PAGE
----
- “Blessed are the meek, for they shall inherit the earth, blessed are those who hunger and thirst for righteousness, for they shall be satisfied, blessed are the pure in heart, for they shall see God.”
- “Blessed are those who are persecuted for doing what is right, for theirs is the kingdom of heaven.”
- “Truly I tell you, the tax collectors and the prostitutes are entering the kingdom of God ahead of you.”
- “I tell you the truth, it is hard for a rich man to enter the kingdom of heaven. Again I tell you, it is easier for a camel to go through the eye of a needle than for a rich man to enter the kingdom of God.”
At this point I want to bring in the tarot and examine how these sayings of Jesus are portrayed in the tarot. To begin, the coming Kingdom of God and theresurrection of the dead for the last Judgment is represented by our Judgment card. The Judgment in tarot however is not interpreted with such religious eyes in terms of salvation or damnation, as the Last Judgment would represent. The only connection the Judgment card has with the Judgment in the coming kingdom is the resurrection of the dead. The resurrection of the dead was not the belief that people who have their physical bodies restored but instead the dead would be embodied in new spiritual bodies that would be eternal. The Judgment in tarot often shows corpse risin
g out of graves or tombs by the blaring of a horn by an Angel. This signifies that our true self is discovered and or that we have been transformed in some way that we no longer the same as before.
What about the reversals of fortune Jesus spoke about? We will see how this is connected to Judgment in tarot through the help of numerological assistance. Judgment is card twenty. Half of twenty is ten, which is the Wheel of Fortune. An older tradition of the Wheel of Fortune (which some new decks are using) depicts the Wheel of Fortuna (the goddess of fortune) who spins her wheel changing fortune. This is depicted in the Visconti Tarot and shows that people’s fortunes change, the rich can become poor and the poor can become rich. This echoes the apocalyptic message that the rich and powerful will be last and the poor and weak will become first in the kingdom.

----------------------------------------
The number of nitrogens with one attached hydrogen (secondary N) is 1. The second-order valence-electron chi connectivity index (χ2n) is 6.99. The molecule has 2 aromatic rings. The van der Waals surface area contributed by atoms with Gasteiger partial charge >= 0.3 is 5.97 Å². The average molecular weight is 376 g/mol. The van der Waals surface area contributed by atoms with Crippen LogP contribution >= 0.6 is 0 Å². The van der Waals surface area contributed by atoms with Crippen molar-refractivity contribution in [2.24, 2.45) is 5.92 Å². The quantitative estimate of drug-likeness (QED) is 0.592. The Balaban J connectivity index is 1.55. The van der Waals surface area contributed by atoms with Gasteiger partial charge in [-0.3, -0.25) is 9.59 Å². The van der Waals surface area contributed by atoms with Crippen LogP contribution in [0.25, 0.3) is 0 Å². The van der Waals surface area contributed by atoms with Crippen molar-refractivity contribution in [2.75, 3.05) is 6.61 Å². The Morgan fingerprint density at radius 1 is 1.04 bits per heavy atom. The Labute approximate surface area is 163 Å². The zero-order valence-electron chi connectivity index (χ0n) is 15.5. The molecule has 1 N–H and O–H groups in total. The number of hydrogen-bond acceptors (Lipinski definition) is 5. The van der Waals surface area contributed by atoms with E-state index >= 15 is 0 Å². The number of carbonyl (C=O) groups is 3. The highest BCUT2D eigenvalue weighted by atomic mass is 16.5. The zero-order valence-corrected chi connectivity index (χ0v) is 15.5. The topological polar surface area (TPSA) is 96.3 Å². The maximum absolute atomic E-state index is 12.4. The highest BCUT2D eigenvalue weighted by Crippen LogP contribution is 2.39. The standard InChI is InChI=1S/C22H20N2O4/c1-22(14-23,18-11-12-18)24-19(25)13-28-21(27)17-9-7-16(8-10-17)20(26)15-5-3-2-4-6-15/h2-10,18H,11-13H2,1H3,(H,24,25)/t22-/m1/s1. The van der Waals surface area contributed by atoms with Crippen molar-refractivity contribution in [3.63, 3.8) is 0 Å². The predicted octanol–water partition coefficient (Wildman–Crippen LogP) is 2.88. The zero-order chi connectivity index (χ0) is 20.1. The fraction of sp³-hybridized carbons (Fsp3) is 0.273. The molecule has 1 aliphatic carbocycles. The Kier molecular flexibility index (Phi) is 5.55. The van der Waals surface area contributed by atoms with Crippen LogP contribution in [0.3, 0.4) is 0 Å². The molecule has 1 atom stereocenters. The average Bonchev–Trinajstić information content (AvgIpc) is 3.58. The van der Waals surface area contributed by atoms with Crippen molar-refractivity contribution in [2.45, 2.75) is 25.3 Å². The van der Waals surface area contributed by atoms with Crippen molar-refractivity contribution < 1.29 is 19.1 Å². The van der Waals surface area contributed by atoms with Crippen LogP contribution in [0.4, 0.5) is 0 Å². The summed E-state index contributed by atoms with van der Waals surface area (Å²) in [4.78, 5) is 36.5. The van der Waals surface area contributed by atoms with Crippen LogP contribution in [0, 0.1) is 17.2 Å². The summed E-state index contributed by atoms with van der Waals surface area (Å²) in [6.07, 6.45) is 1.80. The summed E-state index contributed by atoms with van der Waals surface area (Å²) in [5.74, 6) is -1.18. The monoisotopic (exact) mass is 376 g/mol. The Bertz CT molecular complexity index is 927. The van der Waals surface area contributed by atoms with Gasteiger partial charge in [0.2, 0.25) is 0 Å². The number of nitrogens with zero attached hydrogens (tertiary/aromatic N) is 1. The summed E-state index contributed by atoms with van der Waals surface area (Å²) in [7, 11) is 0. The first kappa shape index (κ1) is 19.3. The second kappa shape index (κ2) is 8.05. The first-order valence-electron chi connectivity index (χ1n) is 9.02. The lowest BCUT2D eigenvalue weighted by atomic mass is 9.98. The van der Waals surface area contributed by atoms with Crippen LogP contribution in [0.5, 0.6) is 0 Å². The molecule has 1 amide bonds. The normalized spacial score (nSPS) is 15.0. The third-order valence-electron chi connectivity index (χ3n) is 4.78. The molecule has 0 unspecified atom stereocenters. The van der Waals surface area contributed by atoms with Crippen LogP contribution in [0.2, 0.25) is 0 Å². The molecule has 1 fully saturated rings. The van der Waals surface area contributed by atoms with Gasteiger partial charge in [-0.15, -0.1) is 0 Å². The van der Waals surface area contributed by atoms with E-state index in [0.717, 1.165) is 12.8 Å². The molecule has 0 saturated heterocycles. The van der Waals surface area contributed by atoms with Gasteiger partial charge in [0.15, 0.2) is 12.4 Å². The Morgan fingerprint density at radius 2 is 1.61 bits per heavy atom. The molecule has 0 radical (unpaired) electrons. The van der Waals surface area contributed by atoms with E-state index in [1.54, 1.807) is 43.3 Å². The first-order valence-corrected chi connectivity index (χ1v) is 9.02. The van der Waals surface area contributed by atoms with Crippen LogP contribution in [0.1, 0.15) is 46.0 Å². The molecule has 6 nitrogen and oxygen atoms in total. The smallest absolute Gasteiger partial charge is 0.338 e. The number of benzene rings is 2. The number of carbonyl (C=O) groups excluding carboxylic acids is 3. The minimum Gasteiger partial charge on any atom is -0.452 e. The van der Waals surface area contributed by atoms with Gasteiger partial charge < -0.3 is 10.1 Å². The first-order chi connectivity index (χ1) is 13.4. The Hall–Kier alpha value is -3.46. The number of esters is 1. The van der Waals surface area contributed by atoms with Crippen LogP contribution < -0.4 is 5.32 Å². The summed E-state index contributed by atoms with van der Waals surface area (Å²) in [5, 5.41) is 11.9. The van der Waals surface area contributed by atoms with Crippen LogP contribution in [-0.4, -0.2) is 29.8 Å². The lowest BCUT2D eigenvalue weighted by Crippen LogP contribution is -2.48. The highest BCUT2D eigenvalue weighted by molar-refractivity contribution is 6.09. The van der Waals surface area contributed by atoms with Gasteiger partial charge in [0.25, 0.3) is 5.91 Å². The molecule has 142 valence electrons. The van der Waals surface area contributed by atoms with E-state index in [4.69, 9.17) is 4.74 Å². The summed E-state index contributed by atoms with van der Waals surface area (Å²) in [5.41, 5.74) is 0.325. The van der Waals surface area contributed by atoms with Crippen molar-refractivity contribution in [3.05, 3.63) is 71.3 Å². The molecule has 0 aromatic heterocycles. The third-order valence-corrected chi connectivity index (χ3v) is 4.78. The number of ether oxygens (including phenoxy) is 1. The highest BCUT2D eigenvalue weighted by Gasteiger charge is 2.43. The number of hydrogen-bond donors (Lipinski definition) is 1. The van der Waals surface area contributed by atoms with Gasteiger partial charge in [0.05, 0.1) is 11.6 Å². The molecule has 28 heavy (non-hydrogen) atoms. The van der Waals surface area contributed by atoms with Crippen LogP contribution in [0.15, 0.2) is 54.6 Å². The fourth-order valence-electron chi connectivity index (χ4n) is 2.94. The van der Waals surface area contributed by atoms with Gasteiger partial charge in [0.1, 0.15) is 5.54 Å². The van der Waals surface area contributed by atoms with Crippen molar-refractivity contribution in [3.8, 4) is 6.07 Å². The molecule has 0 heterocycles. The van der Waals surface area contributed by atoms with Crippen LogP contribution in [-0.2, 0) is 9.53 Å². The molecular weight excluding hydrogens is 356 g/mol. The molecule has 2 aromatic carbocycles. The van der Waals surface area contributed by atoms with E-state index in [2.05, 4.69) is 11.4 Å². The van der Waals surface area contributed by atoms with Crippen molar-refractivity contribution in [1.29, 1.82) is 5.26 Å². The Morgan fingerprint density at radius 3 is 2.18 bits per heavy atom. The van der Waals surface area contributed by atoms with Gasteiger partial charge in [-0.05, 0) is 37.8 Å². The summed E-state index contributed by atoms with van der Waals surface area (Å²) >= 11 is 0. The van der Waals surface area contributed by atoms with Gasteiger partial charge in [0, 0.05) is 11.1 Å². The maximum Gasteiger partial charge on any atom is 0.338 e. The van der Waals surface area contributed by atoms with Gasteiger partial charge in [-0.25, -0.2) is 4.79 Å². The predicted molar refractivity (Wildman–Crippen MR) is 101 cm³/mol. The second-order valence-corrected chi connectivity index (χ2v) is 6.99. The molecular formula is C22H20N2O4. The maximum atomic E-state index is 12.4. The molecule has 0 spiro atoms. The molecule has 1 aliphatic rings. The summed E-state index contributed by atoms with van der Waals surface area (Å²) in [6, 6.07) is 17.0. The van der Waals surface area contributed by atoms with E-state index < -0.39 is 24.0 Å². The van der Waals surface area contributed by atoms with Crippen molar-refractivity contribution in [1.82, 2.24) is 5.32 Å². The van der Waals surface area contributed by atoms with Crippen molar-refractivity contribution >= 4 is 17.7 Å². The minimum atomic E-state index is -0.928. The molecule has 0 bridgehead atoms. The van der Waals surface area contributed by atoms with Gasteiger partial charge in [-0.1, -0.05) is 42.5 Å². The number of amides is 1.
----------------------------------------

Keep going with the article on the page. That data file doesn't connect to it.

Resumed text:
The apocalyptic message can be spotted in a few of the minor arcana cards as well. A prime example is the four of pentacles, which depicts a man holding on to pentacles and with two pentacles at his feet and one of his head. Behind him is a city. Could this be an illusion to the sayings of Jesus, which said that it is hard for a rich man to enter the kingdom of heaven? The next card the five of Pentacles, which shows a couple who is poor, sick and weak seeking safety and help from a church. Is this a reference to Blessed are the meek, for they shall inherit the earth, blessed are those who hunger and thirst for righteousness, for they shall be satisfied? I find the flow from four of pentacles to the five of pentacles in their symbology fits these teachings nicely. The pentacles while often dealing with such earthly matters such as money do hide inside them spiritual meanings, this is just example of a hidden apocalyptic message.
In conclusion the tarot is richly embodied with many religious ideas, mythology’s, symbols and systems the apocalyptic message is just one small piece of a larger spiritual story the teaches. I encourage each and everyone of you to examine the tarot and connect it to all religious and philosophical teachings you can find. These teachings will reveal to you more about the tarot and give you new insights into yourself and the world.